It also agreed to use the blood testing for a baseline study.

Mr Watson said they were "not expecting anything unusual" to come back from its firefighters' bloods tests.

"We don't know [what the long-term ramifications are]," he said.
"I guess that's the biggest problem with this particular chemical."

Medical expert Andrew Jeremijenko said the substances could linger in the body for years.

He cited studies completed nationally on Aviation Rescue and Firefighting (ARFF) staff who also used the foams, which found elevated blood levels up to 10 times higher than the general Australian population.

Dr Jeremijenko welcomed the QFES tests and said the results should be used for further longitudinal studies.

"Then we can actually look statistically at what diseases they have and whether those substances are associated with those diseases."

Here is the link;

http://mobile.abc.net.au/news/2017-05-02...on/8485846

TICK TOCK Goldman Turnbull Sachs
Reply
Sir A & Harfwit caught diddling the books - Confused

From law firm 'Chamberlains' online publication - the RiotACT... Wink :

Quote:Airservices faces potential class action over staff contracts

By Charlotte Harper - 12 May 2017


[Image: airtrafficcontroltower.jpg]

Current and former staff of Federal Government-run navigation service provider Airservices Australia are working with Chamberlains Law Firm to advance a potential employment claim with an estimated value of up to hundreds of thousands of dollars per worker.

The potential claim focuses on superannuation losses and employment contracts the firm says unlawfully stripped away redundancy entitlements.

Management staff joining Airservices Australia between 1996 and 2017 were allegedly obliged to sign individual contracts that, while offering high pay rates and bonuses, capped their redundancy entitlements. This was allegedly in contrast to standard redundancy rights contained in the collective agreement between all other staff and the organisation.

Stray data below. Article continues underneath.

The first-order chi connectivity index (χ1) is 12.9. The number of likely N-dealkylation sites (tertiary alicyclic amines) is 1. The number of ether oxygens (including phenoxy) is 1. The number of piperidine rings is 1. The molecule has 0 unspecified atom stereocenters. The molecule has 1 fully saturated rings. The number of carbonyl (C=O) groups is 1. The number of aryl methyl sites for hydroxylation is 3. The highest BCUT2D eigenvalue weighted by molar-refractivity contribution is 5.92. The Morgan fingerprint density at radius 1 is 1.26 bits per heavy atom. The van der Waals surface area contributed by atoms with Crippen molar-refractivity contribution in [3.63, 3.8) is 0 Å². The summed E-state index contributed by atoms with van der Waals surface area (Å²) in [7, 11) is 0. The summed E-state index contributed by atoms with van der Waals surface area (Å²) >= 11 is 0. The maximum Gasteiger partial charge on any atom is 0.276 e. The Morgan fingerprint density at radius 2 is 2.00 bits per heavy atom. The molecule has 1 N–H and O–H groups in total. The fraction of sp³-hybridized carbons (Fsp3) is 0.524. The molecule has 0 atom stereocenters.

Rory Markham, Chamberlains’ Director, Litigation – Employment and Risk Management, said the firm was currently working with several potential claimants, with that number likely to grow substantially by the time legal proceedings against Airservices Australia were to commence in a few weeks.
“We know that at any one time there would have been at least 150 to 200 individuals that were on these management contracts,” Mr Markham said.
“It is of great concern that according to our instructions, these management contracts were an attempt to circumvent the Fair Work approved entitlements and the enterprise agreements, in a plan to lower liability in the event of a large redundancy pay-out.”
He said the firm will allege the contracts had been presented in strictly closed human resources meetings as a way of offering lucrative bonuses to selected staff without transparency or disclosure.

The solicitor said that Airservices Australia could have offered its staff lawful individual flexibility agreements under a collective agreement in order to negotiate different hours of work or higher pay.

“But that didn’t appear to be the purpose of the management contract,” he said.

“It appeared to have nothing to do with flexibility, regardless of who you were, you tended to have the same terms, and the redundancies were capped.”